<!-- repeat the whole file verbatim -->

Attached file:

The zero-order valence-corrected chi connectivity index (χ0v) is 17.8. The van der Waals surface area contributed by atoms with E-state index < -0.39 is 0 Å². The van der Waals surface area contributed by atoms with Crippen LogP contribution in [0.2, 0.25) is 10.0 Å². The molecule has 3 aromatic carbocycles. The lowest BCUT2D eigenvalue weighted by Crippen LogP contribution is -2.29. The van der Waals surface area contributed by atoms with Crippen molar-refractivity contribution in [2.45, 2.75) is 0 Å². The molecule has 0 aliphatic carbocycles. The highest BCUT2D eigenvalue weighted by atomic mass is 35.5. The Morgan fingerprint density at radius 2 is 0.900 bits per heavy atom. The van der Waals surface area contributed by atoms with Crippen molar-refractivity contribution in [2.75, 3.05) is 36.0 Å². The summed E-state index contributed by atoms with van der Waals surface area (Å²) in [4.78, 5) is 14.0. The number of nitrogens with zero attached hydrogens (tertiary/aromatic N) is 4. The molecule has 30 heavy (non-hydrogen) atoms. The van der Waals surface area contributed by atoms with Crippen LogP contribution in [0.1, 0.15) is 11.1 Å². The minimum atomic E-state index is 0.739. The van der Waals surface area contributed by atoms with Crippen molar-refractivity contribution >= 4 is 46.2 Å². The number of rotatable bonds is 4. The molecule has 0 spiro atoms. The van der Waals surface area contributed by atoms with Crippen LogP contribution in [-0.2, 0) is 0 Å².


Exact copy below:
The zero-order valence-corrected chi connectivity index (χ0v) is 17.8. The van der Waals surface area contributed by atoms with E-state index < -0.39 is 0 Å². The van der Waals surface area contributed by atoms with Crippen LogP contribution in [0.2, 0.25) is 10.0 Å². The molecule has 3 aromatic carbocycles. The lowest BCUT2D eigenvalue weighted by Crippen LogP contribution is -2.29. The van der Waals surface area contributed by atoms with Crippen molar-refractivity contribution in [2.45, 2.75) is 0 Å². The molecule has 0 aliphatic carbocycles. The highest BCUT2D eigenvalue weighted by atomic mass is 35.5. The Morgan fingerprint density at radius 2 is 0.900 bits per heavy atom. The van der Waals surface area contributed by atoms with Crippen molar-refractivity contribution in [2.75, 3.05) is 36.0 Å². The summed E-state index contributed by atoms with van der Waals surface area (Å²) in [4.78, 5) is 14.0. The number of nitrogens with zero attached hydrogens (tertiary/aromatic N) is 4. The molecule has 30 heavy (non-hydrogen) atoms. The van der Waals surface area contributed by atoms with Crippen LogP contribution in [0.1, 0.15) is 11.1 Å². The minimum atomic E-state index is 0.739. The van der Waals surface area contributed by atoms with Crippen molar-refractivity contribution >= 4 is 46.2 Å². The number of rotatable bonds is 4. The molecule has 0 spiro atoms. The van der Waals surface area contributed by atoms with Crippen LogP contribution in [-0.2, 0) is 0 Å².